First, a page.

The levy on top of council tax to pay for Lancashire police is set to rise by £11.95 next year for a typical family semi-detached home.

The figure for a Band D property is revealed in papers to be considered by councillors on Wednesday.

The county's police and crime commissioner Andrew Snowden is proposing a a 4.75 per cent rise in his precept on Lancashire's council tax payers for 2024/25.

This will equate to around £9 a year for residents of the Band A and B homes that make up much of East Lancashire's housing stock.

His proposal - to be debated by Lancashire's Police and Crime Panel which oversees his work at Wednesday's meeting in Blackburn Town Hall - follows a maximum 6.34 per cent rise for 2023/24.

That added £15 to the yearly bill for owners of a typical Band D semi-detached family home and £10 to the annual bills of Band A terraced houses.

Last year's rise was equivalent to 29p a week for a Band D property and 19p per week for a Band A property.

Mr Snowden's proposal comes as local authorities are finalising their own council tax rises, with Blackburn with Darwen proposing to increase its charge by the maximum 4.99 per cent allowed without a public referendum.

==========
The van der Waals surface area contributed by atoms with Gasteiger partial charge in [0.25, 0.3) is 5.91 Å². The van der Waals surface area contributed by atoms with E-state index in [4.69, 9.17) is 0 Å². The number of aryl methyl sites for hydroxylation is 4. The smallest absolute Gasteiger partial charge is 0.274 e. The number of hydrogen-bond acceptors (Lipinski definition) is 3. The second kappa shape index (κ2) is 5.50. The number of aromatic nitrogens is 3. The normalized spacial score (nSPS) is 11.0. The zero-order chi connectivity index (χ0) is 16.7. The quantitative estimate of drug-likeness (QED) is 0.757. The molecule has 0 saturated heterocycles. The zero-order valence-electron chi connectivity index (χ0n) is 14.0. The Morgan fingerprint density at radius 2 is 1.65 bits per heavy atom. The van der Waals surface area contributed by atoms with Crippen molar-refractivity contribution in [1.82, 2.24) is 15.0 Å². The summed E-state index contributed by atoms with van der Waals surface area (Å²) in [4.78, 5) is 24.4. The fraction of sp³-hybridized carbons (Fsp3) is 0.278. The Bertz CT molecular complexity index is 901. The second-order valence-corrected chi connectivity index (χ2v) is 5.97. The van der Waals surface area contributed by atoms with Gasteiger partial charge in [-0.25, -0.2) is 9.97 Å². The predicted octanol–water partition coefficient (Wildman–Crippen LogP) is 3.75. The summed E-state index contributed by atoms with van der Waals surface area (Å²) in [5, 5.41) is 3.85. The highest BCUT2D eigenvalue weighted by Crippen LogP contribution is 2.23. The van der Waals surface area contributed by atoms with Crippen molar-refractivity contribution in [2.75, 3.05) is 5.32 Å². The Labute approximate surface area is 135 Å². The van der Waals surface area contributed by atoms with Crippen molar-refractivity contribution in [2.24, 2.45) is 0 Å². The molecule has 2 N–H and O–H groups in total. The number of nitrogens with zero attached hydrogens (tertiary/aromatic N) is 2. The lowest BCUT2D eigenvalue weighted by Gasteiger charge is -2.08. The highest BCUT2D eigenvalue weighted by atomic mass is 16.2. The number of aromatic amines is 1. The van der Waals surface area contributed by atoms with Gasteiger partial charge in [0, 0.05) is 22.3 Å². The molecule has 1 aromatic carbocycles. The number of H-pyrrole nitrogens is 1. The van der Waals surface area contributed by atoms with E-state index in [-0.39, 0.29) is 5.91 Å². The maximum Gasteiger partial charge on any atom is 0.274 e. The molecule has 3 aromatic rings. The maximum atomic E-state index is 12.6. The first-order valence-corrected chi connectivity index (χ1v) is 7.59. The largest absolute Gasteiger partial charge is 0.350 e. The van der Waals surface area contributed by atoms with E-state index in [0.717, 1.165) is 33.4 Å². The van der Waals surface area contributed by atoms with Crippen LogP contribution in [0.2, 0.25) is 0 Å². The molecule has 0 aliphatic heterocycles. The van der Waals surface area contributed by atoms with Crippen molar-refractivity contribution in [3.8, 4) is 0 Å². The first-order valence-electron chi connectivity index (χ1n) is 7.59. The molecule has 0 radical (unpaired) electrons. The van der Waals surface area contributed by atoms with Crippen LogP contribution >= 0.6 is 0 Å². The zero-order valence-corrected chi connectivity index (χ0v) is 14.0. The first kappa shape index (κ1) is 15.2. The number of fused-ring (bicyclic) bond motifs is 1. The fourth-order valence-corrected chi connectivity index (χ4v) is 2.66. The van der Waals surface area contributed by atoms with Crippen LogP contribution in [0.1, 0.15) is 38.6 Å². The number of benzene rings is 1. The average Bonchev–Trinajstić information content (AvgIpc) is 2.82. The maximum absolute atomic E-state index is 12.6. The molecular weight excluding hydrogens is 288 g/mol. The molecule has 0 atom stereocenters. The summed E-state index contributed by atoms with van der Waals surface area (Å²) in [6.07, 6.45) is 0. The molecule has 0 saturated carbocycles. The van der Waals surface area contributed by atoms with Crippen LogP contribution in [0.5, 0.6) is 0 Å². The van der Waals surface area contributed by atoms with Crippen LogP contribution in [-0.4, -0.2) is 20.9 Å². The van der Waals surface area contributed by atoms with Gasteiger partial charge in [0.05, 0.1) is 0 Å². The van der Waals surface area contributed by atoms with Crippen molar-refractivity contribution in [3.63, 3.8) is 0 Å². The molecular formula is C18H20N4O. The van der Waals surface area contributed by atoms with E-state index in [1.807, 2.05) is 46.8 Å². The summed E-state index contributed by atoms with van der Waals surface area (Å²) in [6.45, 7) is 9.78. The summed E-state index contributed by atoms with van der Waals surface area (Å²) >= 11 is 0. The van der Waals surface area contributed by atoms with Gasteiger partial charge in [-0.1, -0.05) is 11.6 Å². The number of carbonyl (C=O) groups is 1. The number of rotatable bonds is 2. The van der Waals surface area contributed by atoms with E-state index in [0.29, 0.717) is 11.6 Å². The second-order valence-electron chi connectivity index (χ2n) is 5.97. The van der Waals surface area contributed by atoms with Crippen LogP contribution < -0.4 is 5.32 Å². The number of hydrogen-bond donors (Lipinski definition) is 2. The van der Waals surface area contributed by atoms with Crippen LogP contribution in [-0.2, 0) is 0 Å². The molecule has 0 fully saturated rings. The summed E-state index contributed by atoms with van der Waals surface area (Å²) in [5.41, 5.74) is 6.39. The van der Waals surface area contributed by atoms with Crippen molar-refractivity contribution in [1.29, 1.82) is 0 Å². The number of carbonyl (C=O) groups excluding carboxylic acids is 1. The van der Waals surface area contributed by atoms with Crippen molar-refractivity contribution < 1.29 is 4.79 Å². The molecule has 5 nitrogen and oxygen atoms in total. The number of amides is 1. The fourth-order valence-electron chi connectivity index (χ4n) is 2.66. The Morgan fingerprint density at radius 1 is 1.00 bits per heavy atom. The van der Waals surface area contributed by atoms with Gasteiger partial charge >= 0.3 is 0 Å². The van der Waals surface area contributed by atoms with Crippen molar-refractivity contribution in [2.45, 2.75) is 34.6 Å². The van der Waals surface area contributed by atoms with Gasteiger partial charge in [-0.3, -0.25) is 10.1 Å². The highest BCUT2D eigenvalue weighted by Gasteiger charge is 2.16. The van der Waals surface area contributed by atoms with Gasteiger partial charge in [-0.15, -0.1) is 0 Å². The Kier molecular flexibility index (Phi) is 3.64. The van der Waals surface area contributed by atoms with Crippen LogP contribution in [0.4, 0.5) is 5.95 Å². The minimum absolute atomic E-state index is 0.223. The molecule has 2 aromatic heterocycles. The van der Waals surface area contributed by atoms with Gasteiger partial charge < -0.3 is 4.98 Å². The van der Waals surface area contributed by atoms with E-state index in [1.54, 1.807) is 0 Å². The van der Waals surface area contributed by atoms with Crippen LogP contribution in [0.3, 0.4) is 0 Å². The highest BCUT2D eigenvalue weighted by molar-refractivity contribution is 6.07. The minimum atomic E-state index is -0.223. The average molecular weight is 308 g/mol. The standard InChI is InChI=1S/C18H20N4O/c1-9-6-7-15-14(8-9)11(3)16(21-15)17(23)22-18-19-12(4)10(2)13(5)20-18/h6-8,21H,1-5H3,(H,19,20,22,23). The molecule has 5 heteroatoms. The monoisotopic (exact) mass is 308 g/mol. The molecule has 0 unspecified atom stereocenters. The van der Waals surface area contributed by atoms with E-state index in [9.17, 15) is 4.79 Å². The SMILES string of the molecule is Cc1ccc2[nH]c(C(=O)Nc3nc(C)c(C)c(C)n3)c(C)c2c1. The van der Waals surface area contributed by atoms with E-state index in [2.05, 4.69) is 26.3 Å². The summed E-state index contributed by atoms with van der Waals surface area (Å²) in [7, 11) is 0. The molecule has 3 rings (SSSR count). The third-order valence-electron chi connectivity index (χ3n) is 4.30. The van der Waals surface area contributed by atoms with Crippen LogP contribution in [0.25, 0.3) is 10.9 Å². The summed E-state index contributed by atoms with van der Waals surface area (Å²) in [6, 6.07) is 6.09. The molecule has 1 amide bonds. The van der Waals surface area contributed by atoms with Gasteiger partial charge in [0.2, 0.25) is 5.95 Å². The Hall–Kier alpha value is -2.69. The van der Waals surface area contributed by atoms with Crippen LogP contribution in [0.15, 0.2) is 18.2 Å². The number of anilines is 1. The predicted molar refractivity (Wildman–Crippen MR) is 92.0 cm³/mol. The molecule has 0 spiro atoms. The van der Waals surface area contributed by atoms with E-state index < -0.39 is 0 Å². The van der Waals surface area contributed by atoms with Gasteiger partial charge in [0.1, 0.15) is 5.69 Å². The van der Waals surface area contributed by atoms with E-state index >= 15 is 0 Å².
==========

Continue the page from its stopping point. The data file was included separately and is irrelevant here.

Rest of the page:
His report says: "The panel is asked to consider the proposal to increase the council tax precept by £11.95 (4.75 per cent) for a Band D property in 2024/25.

"The government announced the Provisional Police Grant Settlement on December 14, 2023.

"Lancashire has been allocated police grant of £244.6 million, this compares to £239.937m in 2023/24, an increase of £4.663m.

"This increase is in addition to the permanent additional funding provided in 2023/24 of £8.399m to support the seven per cent pay award for police officers from September 2023.

"A separate specific grant of £13m has been provided linked to maintaining the delivery of the police officer uplift programme.

"In the provisional grant settlement, it was confirmed that police and crime commissioners could increase council tax for a Band D property by up to £13 in 2024/25 without the need to hold a referendum."

His proposed police budget identifies a funding shortfall for 2024/25 of £5.555m.

Mr Snowden's report says: "To meet the funding gap the commissioner proposes to increase council tax for a Band D property by £11.95 (4.75 per cent) providing additional income of £5.555m in 2024/25."

It also flags up spending increases including

  • £400,000 to target dangerous driving;
  • £1m to recruit an additional 20 officers for Neighbourhood Policing Teams across the county.
  • £450,000 to support the delivery of anti-social behaviour hotspot patrols;
  • £204,000 to pay for extra officers in the digital investigations team;
  • £185,000 for new economic crime investigators; and
  • £751,000 for investment in information technology.

His budget for 2024/25 also includes efficiency savings of £5.932m.